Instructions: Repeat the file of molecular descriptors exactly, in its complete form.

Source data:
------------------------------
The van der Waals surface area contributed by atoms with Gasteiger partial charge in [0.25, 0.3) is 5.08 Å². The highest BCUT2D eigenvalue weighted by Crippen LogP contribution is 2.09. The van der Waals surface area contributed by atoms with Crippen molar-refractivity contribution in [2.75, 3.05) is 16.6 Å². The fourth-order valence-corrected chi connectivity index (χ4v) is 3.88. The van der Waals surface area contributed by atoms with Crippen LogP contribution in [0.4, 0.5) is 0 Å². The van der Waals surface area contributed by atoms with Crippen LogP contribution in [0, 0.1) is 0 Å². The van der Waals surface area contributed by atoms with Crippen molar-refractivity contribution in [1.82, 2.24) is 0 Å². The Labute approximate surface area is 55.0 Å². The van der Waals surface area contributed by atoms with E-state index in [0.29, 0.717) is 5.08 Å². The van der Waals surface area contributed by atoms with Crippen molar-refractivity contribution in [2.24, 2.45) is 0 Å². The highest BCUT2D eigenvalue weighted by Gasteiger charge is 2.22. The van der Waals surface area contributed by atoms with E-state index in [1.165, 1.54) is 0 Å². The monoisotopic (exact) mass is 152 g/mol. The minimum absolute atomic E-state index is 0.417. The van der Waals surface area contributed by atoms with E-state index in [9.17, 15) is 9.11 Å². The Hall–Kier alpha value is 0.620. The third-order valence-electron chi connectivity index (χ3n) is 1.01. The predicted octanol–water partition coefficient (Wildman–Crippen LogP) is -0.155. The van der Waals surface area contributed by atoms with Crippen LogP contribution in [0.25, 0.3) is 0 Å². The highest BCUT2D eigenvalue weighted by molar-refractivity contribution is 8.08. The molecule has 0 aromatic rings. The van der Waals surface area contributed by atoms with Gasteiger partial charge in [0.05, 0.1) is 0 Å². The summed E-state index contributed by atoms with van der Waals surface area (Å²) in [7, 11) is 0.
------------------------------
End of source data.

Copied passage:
The van der Waals surface area contributed by atoms with Gasteiger partial charge in [0.25, 0.3) is 5.08 Å². The highest BCUT2D eigenvalue weighted by Crippen LogP contribution is 2.09. The van der Waals surface area contributed by atoms with Crippen molar-refractivity contribution in [2.75, 3.05) is 16.6 Å². The fourth-order valence-corrected chi connectivity index (χ4v) is 3.88. The van der Waals surface area contributed by atoms with Crippen LogP contribution in [0.4, 0.5) is 0 Å². The van der Waals surface area contributed by atoms with Crippen LogP contribution in [0, 0.1) is 0 Å². The van der Waals surface area contributed by atoms with Crippen molar-refractivity contribution in [1.82, 2.24) is 0 Å². The Labute approximate surface area is 55.0 Å². The van der Waals surface area contributed by atoms with E-state index in [0.29, 0.717) is 5.08 Å². The van der Waals surface area contributed by atoms with Crippen molar-refractivity contribution in [2.24, 2.45) is 0 Å². The highest BCUT2D eigenvalue weighted by Gasteiger charge is 2.22. The van der Waals surface area contributed by atoms with E-state index in [1.165, 1.54) is 0 Å². The monoisotopic (exact) mass is 152 g/mol. The minimum absolute atomic E-state index is 0.417. The van der Waals surface area contributed by atoms with E-state index in [9.17, 15) is 9.11 Å². The Hall–Kier alpha value is 0.620. The third-order valence-electron chi connectivity index (χ3n) is 1.01. The predicted octanol–water partition coefficient (Wildman–Crippen LogP) is -0.155. The van der Waals surface area contributed by atoms with Crippen LogP contribution in [0.25, 0.3) is 0 Å². The highest BCUT2D eigenvalue weighted by molar-refractivity contribution is 8.08. The molecule has 0 aromatic rings. The van der Waals surface area contributed by atoms with Gasteiger partial charge in [0.05, 0.1) is 0 Å². The summed E-state index contributed by atoms with van der Waals surface area (Å²) in [7, 11) is 0.